If you’ve ever been to Texas, you know there’s no shortage of deer. They’re everywhere. But apparently that’s not enough for the elite hunting resorts that artificially maintain a herd of white-tailed deer through breeding farms and stock auctions – they can’t keep up the demand for big bucks due to trophy hunting desires.
But the big deer are expensive and hard to come by from the 1,100 licensed deer breeders inside the state of Texas, thus spawning a massive illegal trade of large antlered bucks from farms in northern states like Michigan. The illegal trade is putting the health of the Texas deer population at risk, all because people feel the need to shoot bigger deer.
The deer risk carrying in diseases such as chronic wasting disease and bovine tuberculosis, neither of which are currently problems in Texas but are rampant in northern states and Canada. Last September, Michigan temporarily closed 559 deer farms after a deer with chronic wasting disease was found at a farm.
While the concept of smuggling larger deer to hunting growns is repulsive to animal rights activists, deer hunters in Texas are also angered by the underground trade. You can’t defend those actions,” said Gary Joyner of the Texas Wildlife Association, a group which advocates “fair chase” hunting practices.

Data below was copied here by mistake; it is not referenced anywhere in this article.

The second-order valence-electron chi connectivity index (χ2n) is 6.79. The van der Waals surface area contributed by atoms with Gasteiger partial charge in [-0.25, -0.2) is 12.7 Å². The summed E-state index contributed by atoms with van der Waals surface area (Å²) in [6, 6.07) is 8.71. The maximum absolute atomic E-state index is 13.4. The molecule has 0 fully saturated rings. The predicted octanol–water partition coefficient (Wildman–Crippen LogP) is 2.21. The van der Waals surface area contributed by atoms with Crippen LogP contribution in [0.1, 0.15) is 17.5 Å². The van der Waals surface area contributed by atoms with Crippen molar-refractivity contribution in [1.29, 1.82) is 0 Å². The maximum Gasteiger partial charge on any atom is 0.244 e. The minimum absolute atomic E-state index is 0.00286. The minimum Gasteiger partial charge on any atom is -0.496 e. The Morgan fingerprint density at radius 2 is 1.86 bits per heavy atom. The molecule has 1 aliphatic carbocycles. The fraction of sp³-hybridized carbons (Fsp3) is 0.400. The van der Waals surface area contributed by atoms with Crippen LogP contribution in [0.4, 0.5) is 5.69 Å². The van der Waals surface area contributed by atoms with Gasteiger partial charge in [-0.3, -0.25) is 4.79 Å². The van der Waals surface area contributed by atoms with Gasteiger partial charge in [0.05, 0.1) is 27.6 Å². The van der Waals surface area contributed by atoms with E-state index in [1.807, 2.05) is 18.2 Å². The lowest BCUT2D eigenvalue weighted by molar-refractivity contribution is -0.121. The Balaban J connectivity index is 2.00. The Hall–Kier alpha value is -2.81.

While the benefits of culling deer are sketchy at best, that excuse for hunting the animals seems to only extend to a small percentage of hunters anyway. With $652 million deer breeding industry in Texas, it’s clear that deer culling is not the priority.
The news about the thriving industry comes shortly after Newsweek reported on a study showing that deer populations are suffering due to hunters targeting the largest, healthiest deer. Of course, In any non-human predatory situation, the smaller animals would die, allowing the strongest deer in the gene pool to populate.
Photo Credit: RichardRichard on Flickr under Creative Commons license.